George Church at TEDMED, many thoughts on personal genomics

This is a talk from a Ted Med in October of 2010, but I just watched it and it is relevant for the state of play in this field today.

For people who don’t know Church, he’s one of the leaders of Knome, Inc (one of the personal genomics companies) and also of the Personal Genome Project (PGP). And you can check out his medical and genomic details as part of that project as well. But he has wide connections and influence in this arena, and it’s worth hearing his perspective on personal genomics. He sets it up talking about “synthetic personal genomes” and mentions how he’s a mutant. He moves on to talk about phenomes, and even how green chemistry is coming together with genomics.

He talked about the AnAge database, which was new to me: the animal ageing and longevity database–and how they are exploring the genomes of long lived organisms for information. (I always love a new database…check out my profile for what I think of them….) He highlighted the story of that child whose genome was sequenced that I talked about before, and how it demonstrates that sequencing personal genomes is right in the clinic today. He also speaks about the epigenome toward the end. It’s a lot to cover, and I’m not sure it’s the most accessible talk for novices, and it ends a bit abruptly (I imagine he has enough material to go on for about 7 days straight, but TED limits everyone to 15 minutes). But man–I wrote down 5 different thought + action items out of this that I have to go work on right now…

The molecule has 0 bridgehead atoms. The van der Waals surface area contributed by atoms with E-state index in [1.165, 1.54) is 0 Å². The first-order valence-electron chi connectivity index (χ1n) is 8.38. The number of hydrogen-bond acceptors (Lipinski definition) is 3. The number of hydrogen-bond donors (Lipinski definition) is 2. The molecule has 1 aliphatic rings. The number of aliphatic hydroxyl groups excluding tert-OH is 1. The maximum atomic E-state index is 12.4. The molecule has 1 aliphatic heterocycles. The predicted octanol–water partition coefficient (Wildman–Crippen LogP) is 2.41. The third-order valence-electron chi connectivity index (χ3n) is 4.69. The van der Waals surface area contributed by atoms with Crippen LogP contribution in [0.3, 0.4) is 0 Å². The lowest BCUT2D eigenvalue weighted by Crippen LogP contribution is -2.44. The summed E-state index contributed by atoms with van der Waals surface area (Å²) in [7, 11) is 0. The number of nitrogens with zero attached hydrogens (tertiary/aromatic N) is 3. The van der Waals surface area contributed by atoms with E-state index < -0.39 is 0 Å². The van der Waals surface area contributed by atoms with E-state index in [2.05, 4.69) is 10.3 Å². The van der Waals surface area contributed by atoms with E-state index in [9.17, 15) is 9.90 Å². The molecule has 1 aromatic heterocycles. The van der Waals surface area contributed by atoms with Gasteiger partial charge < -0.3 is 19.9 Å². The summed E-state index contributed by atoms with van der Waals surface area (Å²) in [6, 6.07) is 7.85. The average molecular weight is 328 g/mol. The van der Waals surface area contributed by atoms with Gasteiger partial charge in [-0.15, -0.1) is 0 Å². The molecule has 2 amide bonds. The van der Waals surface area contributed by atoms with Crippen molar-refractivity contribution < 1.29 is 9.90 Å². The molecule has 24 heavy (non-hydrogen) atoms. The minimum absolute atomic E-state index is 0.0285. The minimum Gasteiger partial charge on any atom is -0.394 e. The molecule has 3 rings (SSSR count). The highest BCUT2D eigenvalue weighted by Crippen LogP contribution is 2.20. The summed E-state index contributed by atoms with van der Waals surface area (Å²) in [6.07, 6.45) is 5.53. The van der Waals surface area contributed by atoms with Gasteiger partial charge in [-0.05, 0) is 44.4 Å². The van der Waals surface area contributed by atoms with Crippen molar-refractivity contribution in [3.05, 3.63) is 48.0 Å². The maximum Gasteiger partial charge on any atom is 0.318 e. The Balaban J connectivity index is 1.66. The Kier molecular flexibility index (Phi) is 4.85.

My favorite part was when he said this–about the environment and health, which he says is a frequently asked question: “If health is mostly environmental, why do we need genetics?” And I love the way he framed the answer–that the point of personal genomics is not so say “here’s your genetic destiny and get used to it” but instead determine “what’s the ideal environment for your genome”. “And it’s not one-size-fits-all.” <–THIS is a point I keep trying to make with people who are trying to deny any influence of genetics on health. Of course environment influences biology–that’s pretty much what biology is about. But your genome constrains the response it can give–and you can’t force the same lifestyle, food, and clean living strategies on everyone because each person may respond differently.

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Hat tip to @fbfukushima for the retweet of the original:

Video @TEDMED – Pushing back against skepticism, George Church talks about the bright future of personal genomics.

Cross-posted at Genomes Are Us.